The prior’s grave is in the form of a sarcophagus with a corresponding epitaph, all made at the expense of Serbia. Savka, born in 1826 and died in Constantinople in 1844 is buried on Archimandrite Samuilo’s left side. Besides her is Mara Radišić, buried at the age of twenty, with her nine months-old daughter, who died ten days before her unfortunate mother. Mara was the wife of Vuk Radišić, the first Serbian new age translator of ancient Greek dramas. Her epitaph was written in reformed Cyrillic alphabet, which indicates that Vuk Radišić was a follower of Vuk Karadžić. Little Anka Teodorović was buried next to Mara in 1844, at the age of eight, daughter of Serbian diplomatic representative in Turkey Lazar Teodorović. Her father, Lazar Teodorović, who passed away in 1846, was buried next to his young daughter. Lazar’s colleague, diplomatic emissary Avram Petronijević, who passed away in 1852, is resting next to him. Stojan Novaković and others who were engaged in Constantinople testify that the famous Tatar or postman Indze was buried here as well, but we couldn’t find his grave, probably because the inscription faded. Avram Petronijević is the last Serb buried in this churchyard.
The Church of St. Petka is an ancient Roman church, destroyed in the earthquake in 1690, and renewed the following year by the rich Wallachian Prince Constantine Brankovanu. The Patriarchate of Constantinople loaned this church to the Romanian community.


Finally, a short story about the military cemetery near Edirne. It is known that the Serbian Second Army, commanded by General Stepa Stepanović, fought near Edirne during the First Balkan War, together with the Bulgarian allied army. Serbian warriors were in trenches and marches near Edirne from November 1912 until the end of the war, June 1913. They brought honor to Serbian weapons and heroism, causing crucial losses to the enemy. Eight hundred young Serbian men died in the battles and from illnesses. Before returning to their homeland, General Stepanović, together with his officers, attended the requiem at the cemetery.
There is a preserved photo of that event, which, with the help of now passed away colleague Mustafa Bereketli, citizen of Constantinople, took us to the spot in 2012.
The cemetery was lacking any marks or signs. A century has passed and local peasants were cultivating land on it. It is located near the Greek border and a former railway station, now moved closer to the city due to the vicinity of the state border. We could see the cemetery, because we climbed up to the locomotive of the former simplon express, now exhibit. The building of the former railway station now hosts the Rectory of the Turkish State University.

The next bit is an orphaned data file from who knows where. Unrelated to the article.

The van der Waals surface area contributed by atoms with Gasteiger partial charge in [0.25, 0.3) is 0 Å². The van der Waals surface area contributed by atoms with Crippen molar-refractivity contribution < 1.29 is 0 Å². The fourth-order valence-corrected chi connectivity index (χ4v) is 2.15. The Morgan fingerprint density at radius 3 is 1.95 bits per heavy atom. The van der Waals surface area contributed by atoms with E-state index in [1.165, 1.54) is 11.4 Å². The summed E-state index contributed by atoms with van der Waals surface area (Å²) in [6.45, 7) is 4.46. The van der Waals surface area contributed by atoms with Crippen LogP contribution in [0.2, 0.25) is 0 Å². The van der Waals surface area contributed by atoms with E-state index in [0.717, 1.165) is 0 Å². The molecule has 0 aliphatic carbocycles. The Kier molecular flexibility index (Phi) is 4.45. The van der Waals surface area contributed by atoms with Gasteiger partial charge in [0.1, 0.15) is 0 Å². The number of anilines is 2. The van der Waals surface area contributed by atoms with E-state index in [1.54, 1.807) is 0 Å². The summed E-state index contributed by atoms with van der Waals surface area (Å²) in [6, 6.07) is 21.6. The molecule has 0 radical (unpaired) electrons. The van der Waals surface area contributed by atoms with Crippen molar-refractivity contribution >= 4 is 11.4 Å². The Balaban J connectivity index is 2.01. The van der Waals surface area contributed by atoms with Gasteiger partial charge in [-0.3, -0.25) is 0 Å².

After our visit to the cemetery, we were received by valia (governor) of Edirne and Thrace. As he was informed about our military cemetery, he promised to help us to explore and process it archeologically and then added: ”Then everything is up to Serbia, whether you will renew it and maintain it, as with your cemetery in Salonika, or exhume and transfer the bones of warriors to the Motherland.” We thanked him for his attentiveness, and promised that we will try to come with an appropriate team. Unfortunately, we didn’t succeed, despite our persistent attempts to collect money for preliminary archeological explorations.
Our following visit to the cemetery was in 2014. In the meantime, it began growing into weeds, which indicated that the owners of the land, obviously pious, stopped cultivating the graveyard. We visited the same place in 2017 as well. The cemetery continued growing into acacia and willow woods.
The mentioned field work in Turkey was performed thanks to the understanding and financial support of the Serbian Ministry of Culture and Information.

(The author is a historian, expert from the Institute
for Protecting Cultural Monuments in Valjevo)


Reputable Serbian Families
The Serbian community had several reputable and rich patriotic families, including the most remarkable Zelić family. Besides it, the Zenović, Dabković, Džamanja, Balić, Zambelić, Anđus, Perazić, Drakulić, Petrović, Medigović, Đurašević, Ljubiša and other families were also remarkable for their reputation and wealth. The Ljubiša family is most probably related to the famous writer Stjepan Mitrov Ljubiša, who spent his youth in Venice. It is unknown where the descendants of those families live today and what language they speak.


When we exited the Church of the Virgin of Belgrade churchyard, after all our explorations, we saw a group of tall, dark-haired people on the other side of the narrow street. They were standing and watching us silently, while tears were running from their blue eyes.


Đorđe Bukilica speaks in ”Vreme” from 1938, that he found people in the Beligrad-mahala who spoke Greek and claimed they were Greeks. He tried to prove to them that they were descendants of Serbs brought from Belgrade a few centuries ago, but all in vain. Or they had a reason for hiding behind oblivion.